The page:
maracuyá (passion fruit)

memorioso (having a good memory)

mequetrefe (good for nothing, schmuck; busybody)

mermar (to reduce, turn down)

mijo/mija (my son/daughter, “sonny boy”; sweetie, darling)

mismísimo (the very same, itself/herself/himself)

mojigato (strait-laced, goody two-shoes; holier-than-thou, self-righteous; hypocrite, two-faced; prude, prig)

murciélago (bat)

nalgadas (spanking)

natalicio (birthday; commemoration/observance of a famous person’s birthday)

ningunear (to ignore, brush aside; to look down one’s nose at, treat like dirt)

noctámbulo (nocturnal; night owl)

ojalá (let’s hope, hopefully, God willing)

papanatas (sucker, dupe)

papeleo (paperwork; red tape)

parvulario (nursery school, kindergarten)

pecueca (stinky feet smell; bad; brat)

piquiña (itching; envy)

pluviosidad (rainfall)

porquería (junk; dirt; mess; filth, smut; shoddy work)

primíparo (college freshman; first-timer, newbie; primípara: first-time mother)

pues (well; um; then; because, since)

quiubo (what’s up?; hey)

renacuajo (tadpole; nosy)

rosaleda (rose garden, rose bed)

tampoco (neither, nor; come on)

tararear (“to la-la-la”; sing to oneself)

tertulia (get-together, gathering; cultural/literary salon, circle)

tinieblo (secret lover; unofficial or unannounced partner)

tiquismiquis (petty details; bickering, squabbles; fussy, finicky, persnickety; stickler, fusspot)

tulipán (tulip)

vaina (thingamajig, whatchamacallit; headache, drag; pod; sheath, case)

verdulería (produce store; vegetable stand; mayhem, chaos; obscenity)

ya (already; now; enough; right)

Now you have 75 splendid words to season your Spanish with! I hope you enjoyed them and are now thinking about the words that have always struck you as lovely or nifty. What a treat to be able to speak such a beautiful language.



Por y para (The Bogotá Post)

Here’s my latest for The Bogotá Post, and this time it’s an original. I was asked to write something elucidating the different uses of por and para, but I only had 600 words to do so! So, feeling severely restricted on space, this was my best attempt at explaining these prepositions that make a lot of Spanish learners want to cry. The last thing I wanted to do was just rehash the same eternal lists found on every other website. I mean, we’ve all seen them, and if they did us any good we wouldn’t find ourselves continually tripping over por and para. I don’t know if it was even possible, but I tried my hardest to come up with something new and, hopefully, easy. Well, at least easier. Simplicity is golden! Instead of saying use por for A, B, C, D, E, F, G, H, I, etc., I prefer to say use por for A,B,C, and, D (which all fall under category M); E, and F (which fall under category N); H; and I. There–four rules this time, not eight. I looked at every possible resource online and then tossed and turned while trying to think of new explanations and ways of organizing these ideas in my mind. Do these categories and subcategories make sense to you? Let me know if this helps you in any way! If I can get even one aha moment from even one reader, this post will have been worth every keystroke and pixel.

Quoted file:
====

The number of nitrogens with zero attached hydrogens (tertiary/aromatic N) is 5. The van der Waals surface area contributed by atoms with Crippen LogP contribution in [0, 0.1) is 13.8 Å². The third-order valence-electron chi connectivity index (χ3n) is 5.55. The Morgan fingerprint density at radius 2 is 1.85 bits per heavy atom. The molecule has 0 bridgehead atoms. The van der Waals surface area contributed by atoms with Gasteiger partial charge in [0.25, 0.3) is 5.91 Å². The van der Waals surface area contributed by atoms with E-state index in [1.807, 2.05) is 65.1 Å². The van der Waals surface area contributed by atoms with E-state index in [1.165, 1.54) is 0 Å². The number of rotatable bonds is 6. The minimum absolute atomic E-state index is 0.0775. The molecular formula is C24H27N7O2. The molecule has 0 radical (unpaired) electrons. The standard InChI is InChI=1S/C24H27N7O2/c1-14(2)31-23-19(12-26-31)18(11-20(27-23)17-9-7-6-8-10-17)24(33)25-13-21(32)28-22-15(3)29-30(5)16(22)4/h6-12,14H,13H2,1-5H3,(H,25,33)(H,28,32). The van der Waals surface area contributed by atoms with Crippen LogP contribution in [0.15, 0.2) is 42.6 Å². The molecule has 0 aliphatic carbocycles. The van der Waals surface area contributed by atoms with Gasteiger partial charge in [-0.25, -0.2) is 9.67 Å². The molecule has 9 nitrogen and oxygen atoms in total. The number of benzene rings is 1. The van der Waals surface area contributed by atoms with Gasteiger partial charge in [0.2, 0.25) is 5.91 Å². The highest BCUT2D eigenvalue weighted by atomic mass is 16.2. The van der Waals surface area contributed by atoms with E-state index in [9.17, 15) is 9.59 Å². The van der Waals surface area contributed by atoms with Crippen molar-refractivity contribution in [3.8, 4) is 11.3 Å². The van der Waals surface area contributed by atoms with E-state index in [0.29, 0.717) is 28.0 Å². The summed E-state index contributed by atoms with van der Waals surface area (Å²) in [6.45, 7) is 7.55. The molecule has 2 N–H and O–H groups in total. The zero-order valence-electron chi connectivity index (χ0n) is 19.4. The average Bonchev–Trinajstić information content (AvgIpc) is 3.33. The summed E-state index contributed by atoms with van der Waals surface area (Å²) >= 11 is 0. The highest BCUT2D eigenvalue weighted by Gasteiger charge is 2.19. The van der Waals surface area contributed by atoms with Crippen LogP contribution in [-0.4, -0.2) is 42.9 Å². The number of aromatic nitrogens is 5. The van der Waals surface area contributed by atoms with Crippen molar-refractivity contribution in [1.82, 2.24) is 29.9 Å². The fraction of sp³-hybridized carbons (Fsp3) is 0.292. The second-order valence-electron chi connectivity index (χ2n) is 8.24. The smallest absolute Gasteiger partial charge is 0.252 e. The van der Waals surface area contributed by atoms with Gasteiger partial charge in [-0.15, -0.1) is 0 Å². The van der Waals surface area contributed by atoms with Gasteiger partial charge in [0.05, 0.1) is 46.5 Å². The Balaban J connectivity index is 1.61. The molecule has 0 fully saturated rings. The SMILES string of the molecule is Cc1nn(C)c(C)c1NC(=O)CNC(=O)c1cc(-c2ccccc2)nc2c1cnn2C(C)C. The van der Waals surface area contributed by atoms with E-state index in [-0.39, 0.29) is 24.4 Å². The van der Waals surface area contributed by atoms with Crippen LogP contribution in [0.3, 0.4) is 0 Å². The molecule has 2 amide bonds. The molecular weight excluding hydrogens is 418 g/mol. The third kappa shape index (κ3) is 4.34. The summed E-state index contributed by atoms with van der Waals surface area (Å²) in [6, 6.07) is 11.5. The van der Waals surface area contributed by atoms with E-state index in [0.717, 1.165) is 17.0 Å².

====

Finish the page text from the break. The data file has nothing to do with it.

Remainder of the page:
Also, there do exist a few other uses and constructions! For example, por mucho que + subjunctive (as much as . . . ), or estar por/para (to be about to do something), and others. These lists are not exhaustive, but will cover you in, oh, probably 95% of all situations.